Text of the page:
* Tol / Ackerman fun
* Is the Uncertainty about Climate Change Too Large for Expected Cost-Benefit Analysis? – Richard Tol. See more.

Death of a salesman, part 2

Continuing an occasional series on non-notable folk. Marcel Leroux stirred up the septics quite a bit. By contrast, who cares about Tim Ball? He was declared [[WP:NN]] some time ago but then someone recreated his page. And so we have [[Wikipedia:Articles for deletion/Tim Ball]] (Tim, Timmy, Timothy, who cares about trivia?). Apart from the giggle-factor, there’s nothing very interesting in this; contrasting the first and second AFD’s is kinda fun; the level of give-a-toss is so much lower now.

Incidentally, its been pointed out to me, not for the first time, that all this stuff is just incomprehensible to anyone not soaked in the debate, not “in universe”. In which case, as a token gesture, I point you at the glossary, Kevin.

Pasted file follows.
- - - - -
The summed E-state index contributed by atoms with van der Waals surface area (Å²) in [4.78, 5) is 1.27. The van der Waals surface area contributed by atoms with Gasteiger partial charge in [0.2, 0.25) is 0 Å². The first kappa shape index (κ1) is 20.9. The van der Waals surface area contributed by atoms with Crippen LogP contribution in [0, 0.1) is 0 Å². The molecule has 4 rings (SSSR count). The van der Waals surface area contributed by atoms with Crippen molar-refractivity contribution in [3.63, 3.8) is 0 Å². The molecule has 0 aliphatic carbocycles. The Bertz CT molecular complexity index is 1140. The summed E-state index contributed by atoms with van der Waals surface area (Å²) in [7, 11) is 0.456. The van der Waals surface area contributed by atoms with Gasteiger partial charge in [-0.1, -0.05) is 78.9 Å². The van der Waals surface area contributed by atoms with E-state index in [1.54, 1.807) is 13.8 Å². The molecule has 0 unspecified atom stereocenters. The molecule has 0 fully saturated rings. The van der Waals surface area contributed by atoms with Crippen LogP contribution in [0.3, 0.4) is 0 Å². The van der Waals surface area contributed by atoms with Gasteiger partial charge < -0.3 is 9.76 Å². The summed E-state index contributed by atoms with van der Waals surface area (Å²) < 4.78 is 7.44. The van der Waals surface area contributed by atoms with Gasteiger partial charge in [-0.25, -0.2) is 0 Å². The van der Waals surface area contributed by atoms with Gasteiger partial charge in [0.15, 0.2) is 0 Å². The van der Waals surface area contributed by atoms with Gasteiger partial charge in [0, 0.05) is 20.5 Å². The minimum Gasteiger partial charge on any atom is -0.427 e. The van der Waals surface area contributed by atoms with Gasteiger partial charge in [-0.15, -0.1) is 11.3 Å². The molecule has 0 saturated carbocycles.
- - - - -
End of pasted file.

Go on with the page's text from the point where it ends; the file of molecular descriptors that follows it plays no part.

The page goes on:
[Update 2013/11: the return of the death of…]


* Hockey stick spotted in BT

The ETS is stupid, part n

As regular readers will be aware, I think the ETS is stupid, and we should be imposing a carbon price via carbon taxes instead (Time for carbon taxes? and refs therein, if you’re interested in the history).

But David Hone isn’t, he likes the ETS, and nice person that he undoubtedly is, it cannot be mere coincidence that he has a strong financial interest in the trading scheme. Which is one of my objections to it – the inevitable parasitic class that grows up around it (and part of my despair – because carbon taxes are cleaner, they lack a similar parasitic class, and therefore semi-paradoxically they lack a constituency to argue for them. I wonder if there is a general name for this effect? [*]).